Theories of Aging

There are many theories as to why we age. Here are a few:

Free Radical Theory – Free radicals are simple, unstable, chemical compounds that promote the oxidation and damage of cell membranes, which accelerates the aging process. These harmful compounds can come from pollution, smoking, and a bad diet. Antioxidant nutrients like vitamin C and E, as well as phytochemical antioxidants found in colorful fruits and vegetables, can help prevent free radicals from doing damage to our cells.

Chronic Inflammation Theory – Many scientists believe that most age-related diseases are due to chronic inflammation, which occurs when the body fails to eliminate substances that cause inflammation, or by autoimmune attacks on healthy body tissues. Foods that can promote inflammation include processed and refined foods, and certain meats and dairy products. Emotional stress, smoking, lack of regular exercise (or excessive exercise that causes pain), food allergies, and autoimmune disorders can all be factors that promote inflammation. Eating anti-inflammatory foods such as fruits (particularly berries) and vegetables, omega-3-rich foods like salmon, flaxseed, chia seeds and walnuts, olives and extra virgin olive oil, turmeric, and legumes, can help reduce chronic inflammation.

Caloric Intake Theory –Excessive caloric intake influences the rate of aging and the onset of age-related diseases. Caloric restriction can reduce oxidative stress and cellular damage, thereby slowing the aging process.

Immune Theory – The deterioration of the immune system as we age weakens our ability to fight against disease, accelerating the aging process. A healthy plant-based diet, rich in antioxidants and immune-stimulating phytochemicals and nutrients, strengthens the immune system.

Telomere Theory of Aging – At the end of each chromosome are protective coverings called telomeres, which guard chromosomes from damage and impact cell division. The enzyme telomerase is a substance in our body that replenishes telomeres. Telomeres and telomerase play an important role in determining the lifespan of a cell, its health, and its ability to divide. Longer telomeres promote longer healthspan (the number of years we remain healthy, active, and disease-free), while shorter telomeres promote a shorter healthspan. This knowledge has given us greater insight as to how our cells and bodies age. It is critical to build and maintain healthy telomeres by living an anti-aging lifestyle that promotes optimal cell health.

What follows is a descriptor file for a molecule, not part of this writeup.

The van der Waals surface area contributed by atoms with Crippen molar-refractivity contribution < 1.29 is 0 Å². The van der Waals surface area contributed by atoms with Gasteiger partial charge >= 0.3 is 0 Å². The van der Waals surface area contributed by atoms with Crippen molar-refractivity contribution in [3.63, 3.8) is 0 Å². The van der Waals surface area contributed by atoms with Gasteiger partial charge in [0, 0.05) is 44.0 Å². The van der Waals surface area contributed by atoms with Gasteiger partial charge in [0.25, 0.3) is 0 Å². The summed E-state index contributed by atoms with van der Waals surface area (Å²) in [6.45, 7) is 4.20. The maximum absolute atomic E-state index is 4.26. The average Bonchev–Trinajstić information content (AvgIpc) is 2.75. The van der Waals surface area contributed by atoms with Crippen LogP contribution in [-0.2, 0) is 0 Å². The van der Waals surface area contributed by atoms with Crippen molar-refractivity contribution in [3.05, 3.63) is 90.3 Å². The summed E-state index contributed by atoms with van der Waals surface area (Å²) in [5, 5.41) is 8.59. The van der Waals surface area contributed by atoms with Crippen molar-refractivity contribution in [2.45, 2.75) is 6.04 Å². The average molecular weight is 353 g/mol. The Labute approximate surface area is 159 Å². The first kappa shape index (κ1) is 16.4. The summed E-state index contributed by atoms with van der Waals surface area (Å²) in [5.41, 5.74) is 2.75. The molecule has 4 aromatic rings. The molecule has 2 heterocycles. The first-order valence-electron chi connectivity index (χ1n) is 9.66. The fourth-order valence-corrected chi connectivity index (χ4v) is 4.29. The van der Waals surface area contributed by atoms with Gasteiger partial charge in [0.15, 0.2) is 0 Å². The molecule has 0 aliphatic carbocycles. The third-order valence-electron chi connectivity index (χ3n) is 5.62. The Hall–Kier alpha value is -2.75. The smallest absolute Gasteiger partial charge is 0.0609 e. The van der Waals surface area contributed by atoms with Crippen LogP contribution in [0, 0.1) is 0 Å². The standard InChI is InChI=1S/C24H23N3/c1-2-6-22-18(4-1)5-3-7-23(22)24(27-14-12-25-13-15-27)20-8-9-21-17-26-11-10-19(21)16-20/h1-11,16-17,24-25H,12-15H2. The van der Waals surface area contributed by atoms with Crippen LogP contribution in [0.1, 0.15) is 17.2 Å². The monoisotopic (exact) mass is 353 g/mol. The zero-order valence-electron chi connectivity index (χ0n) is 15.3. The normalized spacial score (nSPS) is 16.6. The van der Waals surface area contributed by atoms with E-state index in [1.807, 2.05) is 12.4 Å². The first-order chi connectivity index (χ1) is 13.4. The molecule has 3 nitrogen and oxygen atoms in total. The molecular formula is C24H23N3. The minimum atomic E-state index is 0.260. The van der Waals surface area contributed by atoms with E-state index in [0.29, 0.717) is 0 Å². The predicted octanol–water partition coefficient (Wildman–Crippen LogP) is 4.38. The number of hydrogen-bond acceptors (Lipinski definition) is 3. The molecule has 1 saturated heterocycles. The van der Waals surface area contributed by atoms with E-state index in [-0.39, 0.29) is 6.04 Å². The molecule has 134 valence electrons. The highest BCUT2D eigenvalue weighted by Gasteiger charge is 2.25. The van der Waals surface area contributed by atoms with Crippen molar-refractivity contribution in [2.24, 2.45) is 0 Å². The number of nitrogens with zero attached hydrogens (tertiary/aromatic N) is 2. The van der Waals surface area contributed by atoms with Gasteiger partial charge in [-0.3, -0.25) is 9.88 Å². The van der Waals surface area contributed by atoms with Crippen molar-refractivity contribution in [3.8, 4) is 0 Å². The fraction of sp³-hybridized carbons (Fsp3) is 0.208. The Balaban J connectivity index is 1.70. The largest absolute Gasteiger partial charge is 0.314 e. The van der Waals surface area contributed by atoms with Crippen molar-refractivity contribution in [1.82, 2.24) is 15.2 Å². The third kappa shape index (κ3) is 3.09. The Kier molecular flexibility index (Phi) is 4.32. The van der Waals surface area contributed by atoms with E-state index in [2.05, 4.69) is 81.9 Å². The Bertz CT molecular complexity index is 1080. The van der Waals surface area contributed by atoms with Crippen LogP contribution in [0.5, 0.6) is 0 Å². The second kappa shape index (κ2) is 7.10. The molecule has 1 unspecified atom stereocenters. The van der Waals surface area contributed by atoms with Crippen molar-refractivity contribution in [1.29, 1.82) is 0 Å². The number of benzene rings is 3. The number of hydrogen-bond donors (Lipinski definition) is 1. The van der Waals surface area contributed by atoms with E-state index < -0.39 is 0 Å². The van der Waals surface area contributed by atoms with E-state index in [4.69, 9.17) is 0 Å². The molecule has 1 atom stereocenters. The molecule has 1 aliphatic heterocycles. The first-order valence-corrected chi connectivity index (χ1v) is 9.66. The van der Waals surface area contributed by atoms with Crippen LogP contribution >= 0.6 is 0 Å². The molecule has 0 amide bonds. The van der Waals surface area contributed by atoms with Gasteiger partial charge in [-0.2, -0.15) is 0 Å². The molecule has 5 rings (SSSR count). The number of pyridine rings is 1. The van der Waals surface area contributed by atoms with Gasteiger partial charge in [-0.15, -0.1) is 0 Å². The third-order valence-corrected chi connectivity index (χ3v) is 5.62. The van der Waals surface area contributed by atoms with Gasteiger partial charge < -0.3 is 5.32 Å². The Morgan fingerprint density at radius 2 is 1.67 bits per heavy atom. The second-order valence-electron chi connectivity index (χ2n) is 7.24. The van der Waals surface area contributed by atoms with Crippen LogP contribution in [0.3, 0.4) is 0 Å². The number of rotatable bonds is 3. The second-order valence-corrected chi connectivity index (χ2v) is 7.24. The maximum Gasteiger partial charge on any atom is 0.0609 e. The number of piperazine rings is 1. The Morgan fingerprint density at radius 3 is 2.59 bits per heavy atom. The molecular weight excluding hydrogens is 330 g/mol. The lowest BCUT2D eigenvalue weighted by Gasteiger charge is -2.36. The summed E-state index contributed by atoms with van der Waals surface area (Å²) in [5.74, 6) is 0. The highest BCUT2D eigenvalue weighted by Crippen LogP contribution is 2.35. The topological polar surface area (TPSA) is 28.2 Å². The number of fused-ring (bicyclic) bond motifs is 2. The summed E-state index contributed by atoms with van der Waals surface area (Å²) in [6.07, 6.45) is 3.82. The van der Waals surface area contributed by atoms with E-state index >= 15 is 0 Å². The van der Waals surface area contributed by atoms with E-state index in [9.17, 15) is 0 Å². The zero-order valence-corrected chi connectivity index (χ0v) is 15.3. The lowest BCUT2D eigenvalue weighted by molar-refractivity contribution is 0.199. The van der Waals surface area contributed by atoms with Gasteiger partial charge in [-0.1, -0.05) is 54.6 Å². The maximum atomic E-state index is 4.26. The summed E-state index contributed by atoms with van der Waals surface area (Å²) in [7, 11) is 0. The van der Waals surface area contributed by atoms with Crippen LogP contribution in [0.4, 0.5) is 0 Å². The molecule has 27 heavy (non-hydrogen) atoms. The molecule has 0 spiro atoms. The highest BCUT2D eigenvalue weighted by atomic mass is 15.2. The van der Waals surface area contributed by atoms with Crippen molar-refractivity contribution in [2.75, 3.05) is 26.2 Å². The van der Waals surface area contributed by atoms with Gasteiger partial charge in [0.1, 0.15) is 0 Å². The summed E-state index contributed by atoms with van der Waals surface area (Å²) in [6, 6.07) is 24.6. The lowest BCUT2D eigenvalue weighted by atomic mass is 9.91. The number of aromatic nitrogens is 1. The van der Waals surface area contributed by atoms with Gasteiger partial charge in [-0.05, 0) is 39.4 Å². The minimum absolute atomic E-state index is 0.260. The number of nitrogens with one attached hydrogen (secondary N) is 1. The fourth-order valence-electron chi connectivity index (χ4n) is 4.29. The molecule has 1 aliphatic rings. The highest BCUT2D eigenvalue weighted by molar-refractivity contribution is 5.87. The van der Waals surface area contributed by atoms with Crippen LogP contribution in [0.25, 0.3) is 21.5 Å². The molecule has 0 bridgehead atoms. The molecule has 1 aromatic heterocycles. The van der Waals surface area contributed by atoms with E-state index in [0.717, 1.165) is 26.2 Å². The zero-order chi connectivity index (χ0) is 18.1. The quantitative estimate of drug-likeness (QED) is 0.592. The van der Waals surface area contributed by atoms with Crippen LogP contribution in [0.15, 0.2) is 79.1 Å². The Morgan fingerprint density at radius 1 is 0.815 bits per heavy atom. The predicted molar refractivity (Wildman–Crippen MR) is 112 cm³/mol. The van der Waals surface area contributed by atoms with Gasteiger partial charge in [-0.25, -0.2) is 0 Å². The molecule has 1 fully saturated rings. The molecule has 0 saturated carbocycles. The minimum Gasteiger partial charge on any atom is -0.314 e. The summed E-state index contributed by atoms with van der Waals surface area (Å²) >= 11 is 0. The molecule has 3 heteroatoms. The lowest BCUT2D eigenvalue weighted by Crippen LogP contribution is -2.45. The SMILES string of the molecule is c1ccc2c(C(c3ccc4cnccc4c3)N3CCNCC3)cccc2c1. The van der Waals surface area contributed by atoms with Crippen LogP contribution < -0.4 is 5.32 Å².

Foods such as red and processed meats, sweetened drinks and sodas, white bread, and saturated fats, as well as high alcohol consumption, are associated with shorter telomeres. Eating “telomere-healthy foods” – plant-based whole foods, rich in nutrients, antioxidants, and anti-inflammatories, and omega-3-rich foods – is associated with developing longer telomeres. Good exercise, sleep, and stress management habits also contribute to telomere health.

The Science of Cellular Water – How to Keep Your Cells Young and Healthy

While there are many theories of aging, every reasonable scientific theory, or combination of theories, points to one common characteristic: cellular water loss. Water is essential for life. Without water, humans can survive only a few days. Body water is lost as we age. The health and vitality of the trillions of cells in the human body depends on their ability to absorb and retain water.

As readers of Modern Wellness Digest know, my good friend and colleague, Dr. Howard Murad, has conducted extensive research into the science of cellular water. His research has revealed that the ability of cells to hold water is a fundamental marker of youthful good health.

In my next post, I’ll explain why maintaining cellular water promotes optimal cell health and longevity. I’ll also offer a delicious anti-aging smoothie recipe, describe the Blue Zone communities where longevity has become a way of life, and encourage you to make your own home a longevity-enhancing Blue Zone!